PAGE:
PLO's moment of truth

Kill 'em,'' said one of our local shopkeepers, an ordinarily peaceful man. He was, of course, referring to the four terrorists being held in Italy for hijacking the liner Achille Lauro. ``Cowards like that, who would murder an elderly man in a wheelchair, we should just get rid of them.''

Though some talked in bloodthirsty terms of vengeance, and others more clinically of justice, there was not much deviation in our community from the view that the four being held should undergo drastic punishment for their crime.

Not since the Iranian hostage crisis, when one of our local gas stations hung an effigy of Khomeini from its flagpole, has there been such a unanimous outburst of anger and revulsion. What we have seen locally seems to reflect a mood of national indignation.

It is something of which the Palestine Liberation Organization should take note. For if American public opinion is important to the PLO cause, this must be a low point in its mobilization on behalf of the PLO.

The PLO seems to want American, and other international, acceptance. It hints it is ready for peace. Its Arab friends, like King Hussein of Jordan, say the PLO is ready to recognize Israel's existence and talk with the Israelis. There are many who want to believe this. But such actions as have recently taken place on the Italian cruise liner undermine this will to trust in PLO signals.

Patience is running out.

The British, who were due to meet with a PLO delegation Monday, reportedly canceled the meeting because the PLO representatives were not prepared to give satisfactory assurances of nonviolence and acceptance of Israel.

The terrorists who boarded the Achille Lauro are certainly guilty of hijacking a ship at sea, of beating and ill-treating passengers and crew members, and probably of murder, despite the flimflam story their supporters are trying to spread about the manner in which Leon Klinghoffer met his death. There seems little doubt that they were particularly hostile to Americans and Jews.

It is now suggested that all this behavior on their part was an accidental diversion from the main goal. The main goal was to land in Israel, create havoc, and kill Israelis. Yasser Arafat, the PLO leader, has denied complicity in their assignment. But deeply implicated is one of his lieutenants, Muhammad Abbas.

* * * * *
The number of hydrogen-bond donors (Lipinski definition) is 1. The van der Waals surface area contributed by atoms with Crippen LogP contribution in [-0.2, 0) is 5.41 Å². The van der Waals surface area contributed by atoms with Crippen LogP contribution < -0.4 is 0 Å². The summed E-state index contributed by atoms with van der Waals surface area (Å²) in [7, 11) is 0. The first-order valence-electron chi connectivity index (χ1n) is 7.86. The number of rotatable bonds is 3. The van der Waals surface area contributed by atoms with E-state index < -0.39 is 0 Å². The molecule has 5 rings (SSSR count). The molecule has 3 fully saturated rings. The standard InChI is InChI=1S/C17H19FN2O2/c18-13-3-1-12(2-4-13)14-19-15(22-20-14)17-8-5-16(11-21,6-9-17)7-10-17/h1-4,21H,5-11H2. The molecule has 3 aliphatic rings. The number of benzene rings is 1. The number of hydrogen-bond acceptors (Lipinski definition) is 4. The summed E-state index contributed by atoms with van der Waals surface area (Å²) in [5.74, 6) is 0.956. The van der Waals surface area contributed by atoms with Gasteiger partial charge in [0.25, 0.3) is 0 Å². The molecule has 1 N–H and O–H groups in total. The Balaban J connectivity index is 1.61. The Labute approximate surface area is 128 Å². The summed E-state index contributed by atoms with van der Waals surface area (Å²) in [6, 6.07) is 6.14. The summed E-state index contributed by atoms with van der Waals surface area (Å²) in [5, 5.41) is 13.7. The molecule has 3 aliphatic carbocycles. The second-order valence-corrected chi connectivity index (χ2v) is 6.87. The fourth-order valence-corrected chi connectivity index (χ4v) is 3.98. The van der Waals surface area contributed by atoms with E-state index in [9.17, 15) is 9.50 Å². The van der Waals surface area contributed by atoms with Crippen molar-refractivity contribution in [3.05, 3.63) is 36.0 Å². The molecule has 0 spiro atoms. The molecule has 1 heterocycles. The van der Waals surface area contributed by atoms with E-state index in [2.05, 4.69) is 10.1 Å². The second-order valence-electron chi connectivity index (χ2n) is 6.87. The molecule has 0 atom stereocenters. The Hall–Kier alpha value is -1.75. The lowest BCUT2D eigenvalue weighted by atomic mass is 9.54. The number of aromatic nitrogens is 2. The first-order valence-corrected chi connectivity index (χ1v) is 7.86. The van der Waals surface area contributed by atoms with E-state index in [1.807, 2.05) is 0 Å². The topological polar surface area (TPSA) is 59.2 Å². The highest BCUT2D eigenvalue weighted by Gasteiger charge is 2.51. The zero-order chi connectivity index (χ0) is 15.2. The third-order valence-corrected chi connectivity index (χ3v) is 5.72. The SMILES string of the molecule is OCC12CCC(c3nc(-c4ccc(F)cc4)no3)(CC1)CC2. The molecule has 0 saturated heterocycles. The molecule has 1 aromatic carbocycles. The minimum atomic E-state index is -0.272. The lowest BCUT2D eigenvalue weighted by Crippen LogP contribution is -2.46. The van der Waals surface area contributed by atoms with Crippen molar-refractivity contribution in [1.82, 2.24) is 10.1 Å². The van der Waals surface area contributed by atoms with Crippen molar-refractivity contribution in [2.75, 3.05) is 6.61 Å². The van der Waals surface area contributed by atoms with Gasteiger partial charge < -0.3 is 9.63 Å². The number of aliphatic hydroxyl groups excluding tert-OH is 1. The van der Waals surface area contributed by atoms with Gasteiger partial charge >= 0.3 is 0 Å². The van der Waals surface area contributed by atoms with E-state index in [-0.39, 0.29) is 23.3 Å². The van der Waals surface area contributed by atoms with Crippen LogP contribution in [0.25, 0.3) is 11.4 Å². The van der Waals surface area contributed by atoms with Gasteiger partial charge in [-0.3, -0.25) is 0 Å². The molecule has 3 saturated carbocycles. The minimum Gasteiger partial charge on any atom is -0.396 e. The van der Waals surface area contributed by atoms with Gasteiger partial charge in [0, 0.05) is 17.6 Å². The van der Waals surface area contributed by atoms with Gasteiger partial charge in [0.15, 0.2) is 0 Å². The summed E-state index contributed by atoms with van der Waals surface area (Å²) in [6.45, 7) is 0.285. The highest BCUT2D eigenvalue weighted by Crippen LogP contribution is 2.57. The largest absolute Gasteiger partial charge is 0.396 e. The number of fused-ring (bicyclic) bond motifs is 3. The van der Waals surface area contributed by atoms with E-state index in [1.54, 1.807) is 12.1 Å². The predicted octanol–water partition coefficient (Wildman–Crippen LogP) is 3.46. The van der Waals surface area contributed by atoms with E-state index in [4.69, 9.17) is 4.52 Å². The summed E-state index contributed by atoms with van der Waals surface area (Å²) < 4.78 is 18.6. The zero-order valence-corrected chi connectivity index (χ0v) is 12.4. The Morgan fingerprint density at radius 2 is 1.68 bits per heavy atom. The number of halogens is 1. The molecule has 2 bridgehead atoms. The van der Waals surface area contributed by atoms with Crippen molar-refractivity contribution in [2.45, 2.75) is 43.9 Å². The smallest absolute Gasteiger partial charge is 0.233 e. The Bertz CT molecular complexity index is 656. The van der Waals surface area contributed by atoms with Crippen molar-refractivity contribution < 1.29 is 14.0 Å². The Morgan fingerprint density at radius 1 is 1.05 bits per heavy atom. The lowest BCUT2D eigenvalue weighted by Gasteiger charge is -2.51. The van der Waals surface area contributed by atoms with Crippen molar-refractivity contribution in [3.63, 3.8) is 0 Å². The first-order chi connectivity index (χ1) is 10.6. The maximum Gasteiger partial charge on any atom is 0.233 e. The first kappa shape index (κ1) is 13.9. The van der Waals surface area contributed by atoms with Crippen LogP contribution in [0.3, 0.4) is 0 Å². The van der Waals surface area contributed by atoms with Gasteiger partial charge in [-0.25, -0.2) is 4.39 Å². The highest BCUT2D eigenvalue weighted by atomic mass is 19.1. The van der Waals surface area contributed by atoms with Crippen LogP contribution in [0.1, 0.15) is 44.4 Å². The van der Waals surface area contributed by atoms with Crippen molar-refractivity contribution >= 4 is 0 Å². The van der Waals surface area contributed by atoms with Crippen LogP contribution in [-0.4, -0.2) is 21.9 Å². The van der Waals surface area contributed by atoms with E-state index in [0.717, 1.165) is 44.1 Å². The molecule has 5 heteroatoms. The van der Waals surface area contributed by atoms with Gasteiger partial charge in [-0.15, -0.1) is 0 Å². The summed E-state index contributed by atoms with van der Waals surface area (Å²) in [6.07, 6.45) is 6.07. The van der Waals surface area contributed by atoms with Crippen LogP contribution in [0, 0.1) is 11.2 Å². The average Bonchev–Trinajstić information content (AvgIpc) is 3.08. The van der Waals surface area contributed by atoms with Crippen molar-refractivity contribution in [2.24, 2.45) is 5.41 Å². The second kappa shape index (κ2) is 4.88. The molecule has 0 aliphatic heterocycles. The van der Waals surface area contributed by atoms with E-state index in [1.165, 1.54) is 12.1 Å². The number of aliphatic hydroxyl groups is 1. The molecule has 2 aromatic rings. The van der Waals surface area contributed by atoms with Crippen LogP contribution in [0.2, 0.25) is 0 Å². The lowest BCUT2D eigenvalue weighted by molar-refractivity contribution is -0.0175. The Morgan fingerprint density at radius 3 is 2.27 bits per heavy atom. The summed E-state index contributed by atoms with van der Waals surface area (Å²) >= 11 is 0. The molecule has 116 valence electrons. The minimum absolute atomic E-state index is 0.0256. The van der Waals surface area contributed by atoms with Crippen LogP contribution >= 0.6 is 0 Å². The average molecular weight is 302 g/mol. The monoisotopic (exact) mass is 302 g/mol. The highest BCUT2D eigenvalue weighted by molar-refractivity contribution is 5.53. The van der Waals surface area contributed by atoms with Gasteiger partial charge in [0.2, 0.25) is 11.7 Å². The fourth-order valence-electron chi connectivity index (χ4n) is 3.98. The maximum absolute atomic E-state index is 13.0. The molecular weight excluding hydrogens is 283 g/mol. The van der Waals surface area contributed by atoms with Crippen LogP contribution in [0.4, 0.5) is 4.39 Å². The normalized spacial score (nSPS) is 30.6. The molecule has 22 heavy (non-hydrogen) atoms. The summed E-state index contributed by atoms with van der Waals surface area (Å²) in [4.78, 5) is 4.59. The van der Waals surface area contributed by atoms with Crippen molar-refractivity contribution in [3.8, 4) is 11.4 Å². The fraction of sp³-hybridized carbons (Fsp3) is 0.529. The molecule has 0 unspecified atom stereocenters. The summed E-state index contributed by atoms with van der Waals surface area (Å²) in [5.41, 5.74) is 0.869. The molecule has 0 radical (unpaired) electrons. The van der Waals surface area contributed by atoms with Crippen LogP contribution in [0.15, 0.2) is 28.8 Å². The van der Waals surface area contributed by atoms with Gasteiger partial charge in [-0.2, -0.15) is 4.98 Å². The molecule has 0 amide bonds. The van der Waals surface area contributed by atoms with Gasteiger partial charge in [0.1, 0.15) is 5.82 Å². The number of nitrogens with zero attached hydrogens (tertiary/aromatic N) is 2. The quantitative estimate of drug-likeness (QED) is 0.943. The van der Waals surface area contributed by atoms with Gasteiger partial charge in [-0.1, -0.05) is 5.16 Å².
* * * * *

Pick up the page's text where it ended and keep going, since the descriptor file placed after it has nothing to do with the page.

At very best, then, a PLO-supporting faction was intent on attacking Israel at a time when the PLO is supposed to be ready to accept Israel and deal with it peacefully.

The trail of smashed political crockery the terrorists have left in their wake is awesome.

They may have set back the Middle East peace process.

They have roiled the relationship between the United States and Egypt, countries that have been in the forefront of the peace campaign.

They have ruffled the relationship between the United States and Italy.

They have irritated Egypt and Italy, both of whose governments have been sympathetic to the PLO.

Their action has overshadowed, and pushed into the background, the recent Israeli raid on PLO headquarters in Tunisia, which had met with some adverse international reaction.

And what they did and what they planned has reignited Israeli suspicion about PLO double-dealing at a time when many are working to bring Israelis and Palestinians together.

If this is all a devilishly clever Palestinian Liberation Organization plan to bring the Palestinian cause closer to fruition, forgive me for not sensing its direction and achievements.

There is a legitimate Palestinian cause and a case. But if the Palestinians are ever to get some kind of homeland, where they can live at peace with their neighbors, it will not come about through murdering elderly American Jews in wheelchairs.

This may be the moment of truth for Mr. Arafat: Is it to be the terrorist's gun, or statesmanship?

John Hughes is a Pulitzer Prize-winning journalist who was assistant secretary of state from 1982 to 1984.

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